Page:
'Garden of eatin'' grows food and profit
A great return on investment may be as close as your yard.
Fruit and nut trees offer valuable nutrition, save hundreds of dollars and provide a wonderful habitat for birds and other animals. ECO, the Environmental and Conservation Organization, and permaculture designer and Useful Plants Nursery founder Chuck Marsh will hold a workshop Tuesday, March 19, on how investing in your land can bear fruit for your kitchen and your pocketbook.
Marsh will offer inspiring, yet simple and practical ways to transform your gas guzzling lawn and tired old yard into a highly productive edible ecosystem. Homeowners can create, starting right outside their kitchen door, their own "garden of eatin'" that conserves water and energy while providing you and your family with fresh, nutritious, fruits, vegetables, medicinal plants, and urban livestock.
"One of the things our community lost during the industrialization of agriculture is the sense of community that comes from growing and sharing food," Marsh says. "We also lost the resilience that comes from becoming more self-sufficient and the substantial cost savings when food comes from the yard or neighborhood rather than from stores that sell food from thousands of miles away.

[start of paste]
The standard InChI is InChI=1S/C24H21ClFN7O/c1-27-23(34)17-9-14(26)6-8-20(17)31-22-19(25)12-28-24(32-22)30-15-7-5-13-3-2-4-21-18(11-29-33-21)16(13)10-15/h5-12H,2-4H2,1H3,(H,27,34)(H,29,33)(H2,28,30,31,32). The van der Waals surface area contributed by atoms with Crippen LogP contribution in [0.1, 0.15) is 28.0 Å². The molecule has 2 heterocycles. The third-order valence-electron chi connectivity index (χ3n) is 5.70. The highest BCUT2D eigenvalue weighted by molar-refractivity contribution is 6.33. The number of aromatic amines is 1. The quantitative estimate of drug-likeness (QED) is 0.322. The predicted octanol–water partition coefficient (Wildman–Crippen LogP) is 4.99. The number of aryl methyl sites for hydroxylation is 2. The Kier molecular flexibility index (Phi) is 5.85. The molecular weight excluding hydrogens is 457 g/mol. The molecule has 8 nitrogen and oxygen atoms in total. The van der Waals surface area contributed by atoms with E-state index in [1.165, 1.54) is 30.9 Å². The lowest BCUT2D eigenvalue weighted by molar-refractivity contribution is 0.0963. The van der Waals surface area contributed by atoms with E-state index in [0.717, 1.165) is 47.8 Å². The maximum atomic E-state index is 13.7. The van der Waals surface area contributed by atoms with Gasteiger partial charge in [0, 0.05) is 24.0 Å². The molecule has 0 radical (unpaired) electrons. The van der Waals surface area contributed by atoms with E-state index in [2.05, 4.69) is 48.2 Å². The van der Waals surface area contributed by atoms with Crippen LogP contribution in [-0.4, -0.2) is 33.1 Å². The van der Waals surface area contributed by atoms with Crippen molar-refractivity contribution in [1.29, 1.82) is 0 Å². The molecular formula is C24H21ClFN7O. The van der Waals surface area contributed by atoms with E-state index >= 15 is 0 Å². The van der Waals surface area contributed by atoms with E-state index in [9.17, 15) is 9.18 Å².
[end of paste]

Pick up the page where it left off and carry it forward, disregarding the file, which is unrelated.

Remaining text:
One of the most economically sound and environmentally safe ways to protect our family and our community is through developing orchards that can survive for 150 or more years, produce 150-300 pounds of fruit a year when its mature, offering thousands of dollars in dividends with a small initial investment."
The class is offered through advanced registration only and a $15 registration fee is required. The workshop is at 6:30 p.m. in the ECO Conference Room, 121 Third Ave West, Suite 4, in downtown Hendersonville. To register, contact ECO 692-0385 or register online at www.eco-wnc.org.
Participants can order fruit and nut trees prior to the workshop and pick them up at the workshop. The plants are grown without the use of synthetic pesticides at the nursery at Earthaven Ecovillage. Contact Useful Plants Nursery at 828-669-6517 or visit the web site: http://www.usefulplants.org.